Chocolate Roulade with Boozy Blackberries

Chocolate Roulade with Boozy Blackberries

Serves 4
Difficult

Ingredients

200g dark chocolate, broken into pieces
5 large eggs, separated
175g caster sugar, plus a little extra
50g ground hazelnuts
2 tablespoons hot water
225g field fare frozen blackberries (defrosted)
3 tablespoons sloe gin, cherry brandy or kirsch
400ml double cream
2 tablespoons icing sugar
Chocolate holly leaves and extra blackberries to decorate

200g dark chocolate, broken into pieces 5 large eggs, separated 175g caster sugar, plus a little extra 50g ground hazelnuts 2 tablespoons hot water 225g field fare frozen blackberries (defrosted) 3 tablespoons sloe gin, cherry brandy or kirsch 400ml double cream 2 tablespoons icing sugar Chocolate holly leaves and extra blackberries to decorate

Preheat the oven to 180°C (350°F), Gas Mark 4.

Cut a rectangle of non-stick baking paper a little larger than a 34 x 23 cm (131/2 x 91/2 inch) Swiss roll tin or roasting tin with the same base measurement. Snip diagonally into the corners of the paper, then press into the tin, so that the base is lined and the paper stands a little above the sides of the tin.

Melt the chocolate in a bowl set over a saucepan of very gently simmering water. Using an electric whisk, whisk the egg whites until peaking. Using the still dirty whisk, whisk the egg yolks and sugar together in a second bowl for 4-5 minutes until thick and pale and the mixture will leave a trail.

Fold the melted chocolate into the egg yolk mixture, then the hazelnuts and water. Fold a little of the egg white into the mixture to loosen it, then gently fold in the rest.

Spoon into the tin and lightly ease into an even layer. Bake for 15 minutes, until well risen and the top is slightly crusty. Leave to cool covered with a clean tea cloth. Add the blackberries and liqueur to a bowl, cover and leave the roulade and berries to stand for 3-4 hours, or longer, if that suits you better.

About 2-3 hours before serving, whip the cream until it forms soft swirls, then fold in the icing sugar and the liqueur from the soaked blackberries.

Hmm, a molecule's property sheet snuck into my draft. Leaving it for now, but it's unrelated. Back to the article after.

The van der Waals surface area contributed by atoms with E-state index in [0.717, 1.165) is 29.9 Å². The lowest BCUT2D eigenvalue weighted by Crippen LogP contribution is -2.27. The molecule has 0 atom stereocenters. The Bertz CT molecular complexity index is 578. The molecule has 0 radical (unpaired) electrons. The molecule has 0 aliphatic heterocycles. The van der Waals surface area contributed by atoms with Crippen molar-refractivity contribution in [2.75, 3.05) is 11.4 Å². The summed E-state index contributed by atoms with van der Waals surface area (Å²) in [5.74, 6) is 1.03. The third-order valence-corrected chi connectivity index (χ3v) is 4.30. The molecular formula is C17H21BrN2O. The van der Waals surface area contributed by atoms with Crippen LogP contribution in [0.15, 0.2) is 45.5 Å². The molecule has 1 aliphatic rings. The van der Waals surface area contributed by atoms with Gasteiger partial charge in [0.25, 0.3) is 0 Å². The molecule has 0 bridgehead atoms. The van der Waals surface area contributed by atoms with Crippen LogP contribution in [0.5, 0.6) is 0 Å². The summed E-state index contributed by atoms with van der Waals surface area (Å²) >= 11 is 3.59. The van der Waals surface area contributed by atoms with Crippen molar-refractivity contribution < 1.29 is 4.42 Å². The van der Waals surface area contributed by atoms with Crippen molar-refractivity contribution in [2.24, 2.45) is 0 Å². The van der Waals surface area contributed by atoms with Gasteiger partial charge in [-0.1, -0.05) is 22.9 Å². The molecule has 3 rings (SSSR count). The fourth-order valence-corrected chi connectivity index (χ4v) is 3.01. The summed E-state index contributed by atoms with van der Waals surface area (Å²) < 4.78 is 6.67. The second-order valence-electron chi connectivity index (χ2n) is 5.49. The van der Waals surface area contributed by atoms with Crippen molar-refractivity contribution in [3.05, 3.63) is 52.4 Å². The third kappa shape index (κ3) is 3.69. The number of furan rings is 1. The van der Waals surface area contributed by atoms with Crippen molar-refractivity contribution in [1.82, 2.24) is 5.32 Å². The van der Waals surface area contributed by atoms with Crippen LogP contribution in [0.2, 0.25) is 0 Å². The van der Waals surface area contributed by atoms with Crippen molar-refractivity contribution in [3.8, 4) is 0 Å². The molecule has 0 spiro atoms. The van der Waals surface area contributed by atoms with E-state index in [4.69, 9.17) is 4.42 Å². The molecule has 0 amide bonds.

Wet a clean tea cloth under a hot tap, wring out and put on the work surface, so that the shorter edges face you. Top this with a clean sheet of non-stick baking paper and sprinkle with a little extra sugar. Turn the roulade out on to the sugared paper and remove the lining paper.

Spread the cream over the roulade, sprinkle with the soaked blackberries, then roll up the roulade starting from the short edge nearest you and using the paper and damp tea cloth to help. The roulade will crack, but don’t worry, just continue rolling and pressing into a good shape until you reach the other end. Wrap the paper and cloth around the roulade for a few minutes to set the shape. (If you would like to serve this for Christmas day, wrap the roulade in paper and foil and keep in the fridge overnight).

Remove the paper and cloth and transfer the roulade to a serving plate. Decorate with chocolate holly leaves (see tip below) and extra blackberries.

Chocolate holly leaves

Snip about 20 holly leaves from a small branch, leaving just a little of the stem on. Wash and dry the leaves, then brush the shiny top of each leaf with a little melted chocolate leaving a little of the leaf and stem uncovered.

Put the leaves on a baking sheet lined with non-stick baking paper, chocolate side uppermost and chill in the fridge until the chocolate has set. Cover with a second thin layer of melted chocolate (you’ll only need about 75g (3oz) of chocolate in all) and chill again.

When ready to use, hold the stem end of the leaf and very gently begin to peel and curl the leaf away from the chocolate. Arrange on the top of the roulade.

 

Many thanks to www.seasonalberries.co.uk for this wonderful recipe.

Important Information

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These cooking instructions are a guide only. Your appliance may have a different power rating, so please adjust accordingly
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